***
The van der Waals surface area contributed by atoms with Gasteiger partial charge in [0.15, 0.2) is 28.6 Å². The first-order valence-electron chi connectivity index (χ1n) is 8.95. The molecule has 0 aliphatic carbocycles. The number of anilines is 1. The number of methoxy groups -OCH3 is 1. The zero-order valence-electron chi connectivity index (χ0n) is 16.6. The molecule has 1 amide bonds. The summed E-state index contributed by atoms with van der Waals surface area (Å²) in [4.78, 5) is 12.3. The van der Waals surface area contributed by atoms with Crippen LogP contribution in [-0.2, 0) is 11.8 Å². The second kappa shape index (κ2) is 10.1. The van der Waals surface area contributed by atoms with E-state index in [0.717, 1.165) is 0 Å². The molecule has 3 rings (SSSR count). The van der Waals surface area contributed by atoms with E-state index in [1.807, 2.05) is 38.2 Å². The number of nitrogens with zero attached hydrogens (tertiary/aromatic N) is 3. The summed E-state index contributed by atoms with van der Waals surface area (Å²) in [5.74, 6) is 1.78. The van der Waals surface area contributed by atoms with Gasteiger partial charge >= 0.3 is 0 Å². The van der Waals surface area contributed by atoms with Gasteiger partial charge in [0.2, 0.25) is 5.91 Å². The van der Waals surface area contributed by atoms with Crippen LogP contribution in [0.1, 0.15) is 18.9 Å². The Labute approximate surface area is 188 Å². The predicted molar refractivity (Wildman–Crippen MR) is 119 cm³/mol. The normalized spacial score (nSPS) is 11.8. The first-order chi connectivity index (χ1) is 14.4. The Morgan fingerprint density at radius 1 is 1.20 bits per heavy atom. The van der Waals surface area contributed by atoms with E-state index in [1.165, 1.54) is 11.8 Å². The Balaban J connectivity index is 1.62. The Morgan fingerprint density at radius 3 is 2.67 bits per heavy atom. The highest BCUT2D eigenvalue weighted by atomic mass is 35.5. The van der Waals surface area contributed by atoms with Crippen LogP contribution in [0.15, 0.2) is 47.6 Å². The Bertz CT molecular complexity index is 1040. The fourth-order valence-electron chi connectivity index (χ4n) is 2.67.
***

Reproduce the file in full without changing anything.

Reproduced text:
The van der Waals surface area contributed by atoms with Gasteiger partial charge in [0.15, 0.2) is 28.6 Å². The first-order valence-electron chi connectivity index (χ1n) is 8.95. The molecule has 0 aliphatic carbocycles. The number of anilines is 1. The number of methoxy groups -OCH3 is 1. The zero-order valence-electron chi connectivity index (χ0n) is 16.6. The molecule has 1 amide bonds. The summed E-state index contributed by atoms with van der Waals surface area (Å²) in [4.78, 5) is 12.3. The van der Waals surface area contributed by atoms with Crippen LogP contribution in [-0.2, 0) is 11.8 Å². The second kappa shape index (κ2) is 10.1. The van der Waals surface area contributed by atoms with E-state index in [0.717, 1.165) is 0 Å². The molecule has 3 rings (SSSR count). The van der Waals surface area contributed by atoms with E-state index in [1.807, 2.05) is 38.2 Å². The number of nitrogens with zero attached hydrogens (tertiary/aromatic N) is 3. The summed E-state index contributed by atoms with van der Waals surface area (Å²) in [5.74, 6) is 1.78. The van der Waals surface area contributed by atoms with Gasteiger partial charge >= 0.3 is 0 Å². The van der Waals surface area contributed by atoms with Gasteiger partial charge in [0.2, 0.25) is 5.91 Å². The van der Waals surface area contributed by atoms with Crippen LogP contribution in [0.1, 0.15) is 18.9 Å². The Labute approximate surface area is 188 Å². The predicted molar refractivity (Wildman–Crippen MR) is 119 cm³/mol. The normalized spacial score (nSPS) is 11.8. The first-order chi connectivity index (χ1) is 14.4. The Morgan fingerprint density at radius 1 is 1.20 bits per heavy atom. The van der Waals surface area contributed by atoms with E-state index in [1.165, 1.54) is 11.8 Å². The Balaban J connectivity index is 1.62. The Morgan fingerprint density at radius 3 is 2.67 bits per heavy atom. The highest BCUT2D eigenvalue weighted by atomic mass is 35.5. The van der Waals surface area contributed by atoms with Crippen LogP contribution in [0.15, 0.2) is 47.6 Å². The Bertz CT molecular complexity index is 1040. The fourth-order valence-electron chi connectivity index (χ4n) is 2.67.